When summer heat strikes, you don’t want to leave your poor garden and plants out to dry. Help them stay cool and hydrated in the heat with good garden habits so they can come out the other side of the heat looking their best, ready to shine for the rest of the summer. Remember to beat the heat and stay cool, in and out of the garden while the high temperatures last!

Not All Bees are Scary

cluster of honeybees

Not All Bees are Scary

By Erna

It’s myth-busting time, for the sake of our gardens and friendly local pollinators. Putting all things that buzz into the same basket – that is, assuming that all bees and wasps are alike – is like equating a sparrow and a hawk.

Bees are the pacifists of your garden. These unassuming bumbling pollinators will not be aggressive unless they feel really, truly threatened. While bees and wasps might come from the same order (Hymenoptera) that’s where most of the similarities end. Bees are vegetarians while wasps are carnivores; and they certainly do not work together, in fact, they are usually enemies by nature!

It breaks our heart when people come to us asking how to kill the bees in their year, mistaking them for their far more annoying or even dangerous relatives. We are sure that the more you learn about different bees in your yard, the less afraid of them you’ll be. They are some of the hardest working insects in your garden that bring a whole list of benefits with them and are just not dangerous unless they feel mortally threatened. With their populations struggling and as we discover more and more how much we need them, it’s time to get to know our buzzing friends so that we’re more comfortable with them in our yards and homes.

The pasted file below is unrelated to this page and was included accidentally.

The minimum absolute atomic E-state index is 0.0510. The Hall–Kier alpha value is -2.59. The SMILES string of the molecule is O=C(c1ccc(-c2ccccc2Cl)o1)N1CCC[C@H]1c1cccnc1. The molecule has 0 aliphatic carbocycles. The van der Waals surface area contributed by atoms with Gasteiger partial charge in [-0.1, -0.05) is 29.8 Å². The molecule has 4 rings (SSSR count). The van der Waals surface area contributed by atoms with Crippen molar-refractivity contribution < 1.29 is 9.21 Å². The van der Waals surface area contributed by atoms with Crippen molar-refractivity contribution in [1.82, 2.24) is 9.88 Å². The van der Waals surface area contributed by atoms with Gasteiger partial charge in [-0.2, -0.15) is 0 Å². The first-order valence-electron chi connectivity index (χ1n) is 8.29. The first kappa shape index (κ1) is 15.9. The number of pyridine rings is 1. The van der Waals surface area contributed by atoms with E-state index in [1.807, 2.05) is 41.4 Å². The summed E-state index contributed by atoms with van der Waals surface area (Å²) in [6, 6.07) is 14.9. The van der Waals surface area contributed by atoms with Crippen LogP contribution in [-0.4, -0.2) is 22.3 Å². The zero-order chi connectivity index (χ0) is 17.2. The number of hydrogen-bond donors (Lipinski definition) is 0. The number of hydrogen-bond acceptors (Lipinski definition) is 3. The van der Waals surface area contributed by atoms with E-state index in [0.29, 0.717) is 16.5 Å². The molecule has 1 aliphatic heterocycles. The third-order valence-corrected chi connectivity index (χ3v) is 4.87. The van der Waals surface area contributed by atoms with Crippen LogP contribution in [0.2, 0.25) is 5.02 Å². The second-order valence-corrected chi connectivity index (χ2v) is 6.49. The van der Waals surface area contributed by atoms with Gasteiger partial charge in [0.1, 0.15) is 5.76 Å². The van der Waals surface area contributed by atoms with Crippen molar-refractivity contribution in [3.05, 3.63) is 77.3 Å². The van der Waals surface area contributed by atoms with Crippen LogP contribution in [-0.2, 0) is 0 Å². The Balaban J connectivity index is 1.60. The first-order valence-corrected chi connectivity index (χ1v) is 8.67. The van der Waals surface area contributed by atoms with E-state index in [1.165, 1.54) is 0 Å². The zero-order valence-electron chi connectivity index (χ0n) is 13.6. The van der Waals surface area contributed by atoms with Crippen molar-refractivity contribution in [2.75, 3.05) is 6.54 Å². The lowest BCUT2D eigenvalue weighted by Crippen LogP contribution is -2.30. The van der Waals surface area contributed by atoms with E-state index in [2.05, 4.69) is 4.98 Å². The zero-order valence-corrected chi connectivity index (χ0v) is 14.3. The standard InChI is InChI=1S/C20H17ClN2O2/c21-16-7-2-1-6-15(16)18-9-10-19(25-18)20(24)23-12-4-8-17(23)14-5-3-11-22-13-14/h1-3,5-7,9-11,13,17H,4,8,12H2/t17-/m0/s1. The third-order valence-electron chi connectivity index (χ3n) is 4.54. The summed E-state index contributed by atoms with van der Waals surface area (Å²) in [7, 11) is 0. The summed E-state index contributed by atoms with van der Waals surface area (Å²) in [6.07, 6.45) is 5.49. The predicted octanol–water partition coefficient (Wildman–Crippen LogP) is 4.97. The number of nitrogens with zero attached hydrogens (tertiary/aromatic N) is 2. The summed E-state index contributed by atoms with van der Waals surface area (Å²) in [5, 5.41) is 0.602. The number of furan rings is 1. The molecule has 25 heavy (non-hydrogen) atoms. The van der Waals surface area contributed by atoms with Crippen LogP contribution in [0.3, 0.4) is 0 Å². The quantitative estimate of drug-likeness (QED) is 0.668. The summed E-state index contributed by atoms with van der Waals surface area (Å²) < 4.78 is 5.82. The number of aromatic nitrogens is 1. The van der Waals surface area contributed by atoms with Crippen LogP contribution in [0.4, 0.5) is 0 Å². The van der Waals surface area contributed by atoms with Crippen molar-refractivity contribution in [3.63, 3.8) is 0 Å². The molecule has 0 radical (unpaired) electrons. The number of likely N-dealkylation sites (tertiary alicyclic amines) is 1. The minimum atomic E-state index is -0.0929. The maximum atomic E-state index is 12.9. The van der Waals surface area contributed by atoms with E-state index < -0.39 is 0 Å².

It would be difficult for us to exaggerate how helpful honeybees are. They are responsible for pollinating a third of the food we eat – meaning they have a significant role in our bountiful produce aisles at the store and in our gardens. But they also produce one of the most amazing foods on earth: honey.

jars of honey

We don’t just like honey; it’s a “perfect food” because it’s actually a bit of a scientific marvel. If kept in an airtight container, it never spoils. There have been reports of perfectly edible honey being found in sealed Pharaoh’s tombs thousands of years after their burial. It’s also a tasty food that is created in surplus as part of bees’ pollinating routine, so it is part of a bigger, beneficial process. Here’s how honeybees work:

Honeybee Hives

The actual size of honeybee colonies can alarm people. They live together in hives that can have more than 60 000 buzzing bees – there’s always a bit of a natural hum surrounding them that puts people on edge. These hives work like a little society, with incredibly well-organized hierarchies and